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MIND MELD: What Was Your Introduction to Fantasy and Science Fiction?

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Where and how people (fans, reviewers and authors alike) were first introduced to genre often gives insight into how they think and write about genre. With that in mind, we asked this week’s panelists…

Q: Where, when and how were you introduced to Fantasy and Science Fiction?

Here’s what they said…

James MacDonald
James D. Macdonald is an author of over 35 fantasy and science fiction novels, often in collaboration with his wife Debra Doyle.

My dad introduced me to genre. He’d been what I guess you’d call a fan since the 1920s. The specific incident I recall was when he took me to the White Plains (New York) Public Library, back when I was in first or second grade, and we checked out Have Space Suit Will Travel and Sea Siege.

Violette Malan
Violette Malan is the author of the Dhulyn and Parno series. Her next book is The Shadowlands, a sequel to The Mirror Prince, out in August 2012. Join her on Facebook, follow her on Twitter, or check her website:

The circumstances are such that this is a particularly easy question for me to answer. I was around 8 years old – or whatever age you generally are in grade 3. My family lived in Toronto at the time, and my brother Oscar started telling me about this book he thought I should read called The Lion, the Witch and the Wardrobe. I was so impressed with what he was telling me that I could hardly wait for the next time my class walked down to the Riverdale Boys and Girls Library.

I was so focused on getting the book that I went straight up to the librarian who was supposed to be helping us choose books and asked for it. I remember now that she tried to dissuade me, no doubt thinking that I wouldn’t be able to read it. I was adamant, and I think my teacher supported me. A male classmate overheard me asking for the book, and was so impressed that he asked me what it was about. After I’d finished telling him, he signed up to read it next. Not only that, but he asked if he could walk me home from school, and call for me the next day.

So not only did I have one of the best reading experiences of my life, but my first actual boyfriend as well. (I don’t count the boy who kissed me in Kindergarten).

I don’t think it was more than a year or so later that Oscar recommended a book called Have Space Suit – Will Travel, by Robert Heinlein. That started me off on a life-long love of SF.

Over the next few years I read and re-read all the YA (or juveniles as they were called then) that I could get my hands on. All the Lewis, the Heinlein, Andre Norton, E. Nesbit – anyone and everyone I could find. This was pre-Harry Potter, and there wasn’t a great deal available in YA, so I also read a books that wouldn’t be considered YA by anyone’s standards – luckily the grownups didn’t know that most of the F and SF being written was actually for adults. I know I first read Tolkien at age 11, and had read all the Leiber I could get my hands on by 15 or 16. Unfortunately I don’t have the space to tell you who else I was reading (and in some cases read still).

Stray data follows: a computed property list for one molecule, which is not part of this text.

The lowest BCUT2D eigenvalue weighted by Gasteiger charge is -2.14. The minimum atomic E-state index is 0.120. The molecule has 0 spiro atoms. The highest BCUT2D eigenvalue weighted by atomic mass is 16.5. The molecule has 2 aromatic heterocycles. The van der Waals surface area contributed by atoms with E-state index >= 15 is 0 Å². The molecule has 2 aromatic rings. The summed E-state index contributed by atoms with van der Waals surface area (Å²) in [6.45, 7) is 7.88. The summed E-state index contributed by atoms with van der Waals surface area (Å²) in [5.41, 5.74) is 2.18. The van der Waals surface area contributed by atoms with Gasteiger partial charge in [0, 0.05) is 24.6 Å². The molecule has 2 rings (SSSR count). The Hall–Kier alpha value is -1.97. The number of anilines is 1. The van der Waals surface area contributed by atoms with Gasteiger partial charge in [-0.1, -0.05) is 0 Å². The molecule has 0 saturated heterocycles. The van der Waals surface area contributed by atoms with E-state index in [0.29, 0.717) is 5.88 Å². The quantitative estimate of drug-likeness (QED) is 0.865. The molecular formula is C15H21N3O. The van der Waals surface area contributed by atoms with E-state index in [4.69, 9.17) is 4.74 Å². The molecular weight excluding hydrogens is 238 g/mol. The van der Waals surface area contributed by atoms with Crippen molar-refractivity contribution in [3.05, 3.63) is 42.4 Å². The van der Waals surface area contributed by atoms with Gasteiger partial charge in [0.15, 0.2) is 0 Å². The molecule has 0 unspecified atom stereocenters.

And in case you’re interested, I started reading mystery novels when I was 14. I picked up a copy of Christie’s Mystery on the Blue Train, the only English language book available in a Spanish train station shop.

My brother is still recommending books for me to read, by the way. He owns Novel Idea, the only independent bookstore in Kingston, Ontario. He doesn’t read much fantasy these days (except for mine, he hastens to add) but he’s still reading a ton of SF.

Gini Koch
Gini Koch lives in Hell’s Orientation Area (aka Phoenix, AZ), works her butt off (sadly, not literally) by day, and writes by night with the rest of the beautiful people. She writes the fast, fresh and funny Alien/Katherine Kitty Katt series for DAW Books and the Martian Alliance Chronicles series for Musa Publishing. She also writes under a variety of pen names (including G.J. Koch, Anita Ensal, Jemma Chase, A.E. Stanton, and J.C. Koch), listens to rock music 24/7, and is a proud comics geek-girl willing to discuss at any time why Wolverine is the best superhero ever (even if Deadpool does get all the best lines). She speaks frequently on what it takes to become a successful author and other aspects of writing and the publishing business. She can be reached through her website at